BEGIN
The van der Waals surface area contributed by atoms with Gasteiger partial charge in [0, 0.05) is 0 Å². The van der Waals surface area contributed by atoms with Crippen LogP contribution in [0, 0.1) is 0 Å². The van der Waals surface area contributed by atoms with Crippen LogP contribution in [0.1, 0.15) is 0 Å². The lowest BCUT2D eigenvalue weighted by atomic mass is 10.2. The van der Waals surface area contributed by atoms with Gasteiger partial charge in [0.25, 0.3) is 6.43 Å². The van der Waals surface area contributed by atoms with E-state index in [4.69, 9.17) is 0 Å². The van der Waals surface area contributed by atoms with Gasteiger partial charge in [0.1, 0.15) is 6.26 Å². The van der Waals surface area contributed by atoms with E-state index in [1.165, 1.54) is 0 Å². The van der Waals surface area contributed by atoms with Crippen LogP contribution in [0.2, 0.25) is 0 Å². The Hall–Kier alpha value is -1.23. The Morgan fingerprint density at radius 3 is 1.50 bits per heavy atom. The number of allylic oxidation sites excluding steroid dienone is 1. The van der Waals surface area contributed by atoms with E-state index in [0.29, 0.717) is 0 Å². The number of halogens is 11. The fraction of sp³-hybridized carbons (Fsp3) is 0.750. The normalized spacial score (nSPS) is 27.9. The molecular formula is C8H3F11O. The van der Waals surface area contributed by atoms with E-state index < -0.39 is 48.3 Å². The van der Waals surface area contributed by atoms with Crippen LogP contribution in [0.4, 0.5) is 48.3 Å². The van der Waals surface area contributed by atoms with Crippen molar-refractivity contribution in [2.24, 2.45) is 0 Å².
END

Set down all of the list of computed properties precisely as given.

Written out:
The van der Waals surface area contributed by atoms with Gasteiger partial charge in [0, 0.05) is 0 Å². The van der Waals surface area contributed by atoms with Crippen LogP contribution in [0, 0.1) is 0 Å². The van der Waals surface area contributed by atoms with Crippen LogP contribution in [0.1, 0.15) is 0 Å². The lowest BCUT2D eigenvalue weighted by atomic mass is 10.2. The van der Waals surface area contributed by atoms with Gasteiger partial charge in [0.25, 0.3) is 6.43 Å². The van der Waals surface area contributed by atoms with E-state index in [4.69, 9.17) is 0 Å². The van der Waals surface area contributed by atoms with Gasteiger partial charge in [0.1, 0.15) is 6.26 Å². The van der Waals surface area contributed by atoms with E-state index in [1.165, 1.54) is 0 Å². The van der Waals surface area contributed by atoms with Crippen LogP contribution in [0.2, 0.25) is 0 Å². The Hall–Kier alpha value is -1.23. The Morgan fingerprint density at radius 3 is 1.50 bits per heavy atom. The number of allylic oxidation sites excluding steroid dienone is 1. The van der Waals surface area contributed by atoms with E-state index in [0.29, 0.717) is 0 Å². The number of halogens is 11. The fraction of sp³-hybridized carbons (Fsp3) is 0.750. The normalized spacial score (nSPS) is 27.9. The molecular formula is C8H3F11O. The van der Waals surface area contributed by atoms with E-state index < -0.39 is 48.3 Å². The van der Waals surface area contributed by atoms with Crippen LogP contribution in [0.4, 0.5) is 48.3 Å². The van der Waals surface area contributed by atoms with Crippen molar-refractivity contribution in [2.24, 2.45) is 0 Å².